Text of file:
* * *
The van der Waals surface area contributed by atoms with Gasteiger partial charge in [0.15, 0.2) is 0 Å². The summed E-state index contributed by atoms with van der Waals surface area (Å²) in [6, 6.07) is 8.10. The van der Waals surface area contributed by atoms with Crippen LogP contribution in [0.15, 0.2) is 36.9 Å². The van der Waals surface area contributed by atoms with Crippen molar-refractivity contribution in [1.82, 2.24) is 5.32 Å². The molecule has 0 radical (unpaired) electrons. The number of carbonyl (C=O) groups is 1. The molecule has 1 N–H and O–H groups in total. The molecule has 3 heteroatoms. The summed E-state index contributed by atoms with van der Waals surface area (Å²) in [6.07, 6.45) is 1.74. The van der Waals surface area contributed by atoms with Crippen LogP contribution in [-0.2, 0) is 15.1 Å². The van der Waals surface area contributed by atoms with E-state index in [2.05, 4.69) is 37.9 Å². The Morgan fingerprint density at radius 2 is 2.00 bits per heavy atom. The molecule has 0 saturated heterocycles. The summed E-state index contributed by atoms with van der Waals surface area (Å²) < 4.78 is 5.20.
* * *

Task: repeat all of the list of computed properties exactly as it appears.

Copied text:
The van der Waals surface area contributed by atoms with Gasteiger partial charge in [0.15, 0.2) is 0 Å². The summed E-state index contributed by atoms with van der Waals surface area (Å²) in [6, 6.07) is 8.10. The van der Waals surface area contributed by atoms with Crippen LogP contribution in [0.15, 0.2) is 36.9 Å². The van der Waals surface area contributed by atoms with Crippen molar-refractivity contribution in [1.82, 2.24) is 5.32 Å². The molecule has 0 radical (unpaired) electrons. The number of carbonyl (C=O) groups is 1. The molecule has 1 N–H and O–H groups in total. The molecule has 3 heteroatoms. The summed E-state index contributed by atoms with van der Waals surface area (Å²) in [6.07, 6.45) is 1.74. The van der Waals surface area contributed by atoms with Crippen LogP contribution in [-0.2, 0) is 15.1 Å². The van der Waals surface area contributed by atoms with E-state index in [2.05, 4.69) is 37.9 Å². The Morgan fingerprint density at radius 2 is 2.00 bits per heavy atom. The molecule has 0 saturated heterocycles. The summed E-state index contributed by atoms with van der Waals surface area (Å²) < 4.78 is 5.20.